Course: Medial humeral condyle fracture in a 2-year-old child with abnormal displacement and mechanism of injury: A Case Report
Medial humeral condyle fracture in a 2-year-old child with abnormal displacement and mechanism of injury: A Case Report
Adryan Tanujaya, Anak Agung Ngurah Ronny Kesuma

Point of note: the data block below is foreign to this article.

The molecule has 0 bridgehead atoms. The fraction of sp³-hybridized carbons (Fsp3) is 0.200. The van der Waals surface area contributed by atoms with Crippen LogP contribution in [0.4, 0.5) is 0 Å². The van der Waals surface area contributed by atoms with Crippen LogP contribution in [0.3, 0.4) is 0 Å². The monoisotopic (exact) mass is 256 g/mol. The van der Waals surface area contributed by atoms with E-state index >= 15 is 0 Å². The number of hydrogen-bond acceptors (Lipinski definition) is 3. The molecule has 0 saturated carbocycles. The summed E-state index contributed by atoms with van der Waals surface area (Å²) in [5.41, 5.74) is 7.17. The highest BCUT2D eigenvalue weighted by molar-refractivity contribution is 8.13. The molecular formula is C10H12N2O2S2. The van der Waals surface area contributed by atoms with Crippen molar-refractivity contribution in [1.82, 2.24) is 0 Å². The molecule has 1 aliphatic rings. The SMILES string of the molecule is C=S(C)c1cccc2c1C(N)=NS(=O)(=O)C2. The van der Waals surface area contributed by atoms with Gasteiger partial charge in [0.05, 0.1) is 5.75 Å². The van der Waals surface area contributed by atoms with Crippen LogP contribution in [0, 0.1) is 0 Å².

Fractures of the medial humeral condyle are considered a rare injury of a pediatric elbow injury, accounting for only 1-2% of pediatric elbow fractures. The current mechanism of injury describes the fracture to be caused by direct trauma at the point of the flexed elbow or by an avulsion injury due to a valgus strain of the elbow upon falling with an outstretched arm. We report a case of early presentation of an atypical injury mechanism, as well as proximal displacement of the medial condyle fracture fragment (Kilfoyle Type III) in a 2-year-old child treated with open reduction internal fixation (ORIF) with a 3-month follow-up period. The patient was treated with ORIF using 2 Kirschner wires and presented with a periosteal reaction. The implants were maintained for 3 months, allowing full extension and 90 active flexions of elbow movement after removal. The direction of the shearing force upon injury could explain the proximal displacement of the fracture; however, the absence of rupture of the surrounding tendons upon exploration contradicts the possibility and hence remains unknown. In conclusion, treatment with ORIF using 2 Kirschner wires is sufficient to reduce the medial humeral condyle fracture; however, the risk of developing elbow stiffness as a complication is still present, as shown in this case.